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Prescott mourns Kayla Mueller death
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Prescott mourns Kayla Mueller death

  • Lori Lyon, right, and Terri Crippes, aunts of Kayla Mueller, share a statement on behalf of the family at a news conference Tuesday in Prescott.
    Hunter Marrow/Cronkite NewsLori Lyon, right, and Terri Crippes, aunts of Kayla Mueller, share a statement on behalf of the family at a news conference Tuesday in Prescott.
  • A sign in Prescott urges support for Kayla Mueller, whose family said Tuesday it had received confirmation that she had died as a captive of the Islamic State group.
    Hunter Marrow/Cronkite NewsA sign in Prescott urges support for Kayla Mueller, whose family said Tuesday it had received confirmation that she had died as a captive of the Islamic State group.

PRESCOTT – As her hometown mourned, family members remembered Kayla Mueller on Tuesday as a free spirit who wanted to be the voice of those who were suffering.

“The world wants to be more like Kayla,” Lori Lyon, Mueller’s aunt, said at a news conference held on behalf of the family. “If that is her legacy and the footprint that she leaves on the world, then that is a wonderful thing.”

Mueller’s parents, Carl and Marsha, and the White House confirmed Tuesday that the 26-year-old aid worker had died while being held captive by the Islamic State group. She was captured in 2013 in the city of Aleppo, Syria, while helping provide medical care to refugees.

Her captors claim that Mueller was killed in an airstrike by Jordan.

Lyon, joined by Terri Crippes, another of Mueller’s aunts, said the Northern Arizona University graduate found her passion as a humanitarian at a young age.

“Kayla’s calling was to help those who were suffering, whether in her hometown of Prescott or on the other side of the world,” Lyon said, reading a statement on behalf of Mueller’s family. “She has done more in her incredible 26 years than many people can ever imagine doing in their lifetime.”

The Rev. Kathleen Day, who heads the United Christian Ministry at NAU, recalled Mueller being part of a campus group that promoted world peace and made a trip to Guatemala. That passion continued as Mueller shared gripping accounts about the suffering in Syria and urged the world to help, Day said.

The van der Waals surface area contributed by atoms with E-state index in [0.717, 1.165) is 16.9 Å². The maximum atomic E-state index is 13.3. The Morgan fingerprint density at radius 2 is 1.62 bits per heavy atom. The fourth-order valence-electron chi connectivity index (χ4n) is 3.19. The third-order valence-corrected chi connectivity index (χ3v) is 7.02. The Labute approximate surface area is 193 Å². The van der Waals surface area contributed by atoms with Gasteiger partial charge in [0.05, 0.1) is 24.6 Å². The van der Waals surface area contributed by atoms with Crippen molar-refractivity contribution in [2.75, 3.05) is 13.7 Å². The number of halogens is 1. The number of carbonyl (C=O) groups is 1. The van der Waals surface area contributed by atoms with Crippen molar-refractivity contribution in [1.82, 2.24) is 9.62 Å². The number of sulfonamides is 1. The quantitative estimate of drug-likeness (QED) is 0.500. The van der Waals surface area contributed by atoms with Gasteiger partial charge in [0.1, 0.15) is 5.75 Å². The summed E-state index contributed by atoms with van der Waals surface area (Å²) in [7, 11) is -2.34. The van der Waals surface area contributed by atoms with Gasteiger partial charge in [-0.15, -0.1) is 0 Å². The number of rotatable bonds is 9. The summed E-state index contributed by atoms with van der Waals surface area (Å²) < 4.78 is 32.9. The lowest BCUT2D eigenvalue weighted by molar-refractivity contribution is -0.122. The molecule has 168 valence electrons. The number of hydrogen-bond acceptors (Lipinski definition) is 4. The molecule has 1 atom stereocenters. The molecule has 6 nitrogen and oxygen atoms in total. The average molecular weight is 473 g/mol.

“It’s not that she was so angelic. It’s that she just saw things and did whatever she could, with whatever she could,” Day said. “It was just her heart, her mind, her guitar, her pen, her computer.”

After graduating from NAU in 2009, Mueller worked with a variety of humanitarian organizations in countries such as northern India, Israel, Palestine and France, her family said.

Mueller’s parents kept her captivity a secret as they worked with U.S. officials to try to win her release, but they confirmed it after her captors claimed last week that she was dead.

The family released a letter Tuesday that Mueller wrote in 2014 and that her captors shared.

“None of us could have known it would be this long but know I am also fighting from my side in the ways I am able + I have a lot of fight left inside of me,” she wrote in the letter. “I am not breaking down + I will not give in no matter how long it takes,” the letter said.

Prescott residents Ross and Pamela Zappia attended the news conference and said they were shocked at the news. The couple said they occasionally saw her working at a store before she went abroad.

“When she told me she was going into missionary work, my heart sunk,” Pamela Zappia said. “My heart really goes out to the parents.”

Carol Thompson, who teaches political economy, international trade and finance NAU, said in a telephone interview from Zimbabwe that she had Mueller as a student and worked with her at the Flagstaff Peace Center, opposing war but welcoming student veterans.

“Kayla was very intellectual, very smart, and engaged herself in analyzing complexity even contradictions. She very much enjoyed discussing problems in that way,” said Thompson, who is on sabbatical.

“At the same time she was highly compassionate, and that combination was beautiful,” she added.

Thompson said Mueller died doing the work and engaging in the kid of relationships she wanted.

“What she would want is for all of us to engage also fighting for justice and against this highly inequitable world we have,” she said. “She would be asking that we choose engagement and try to change it. That was her life.”

Cronkite News reporter Kristen Hwang contributed to this report from Washington.


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isis, jordan, kayla mueller, syria

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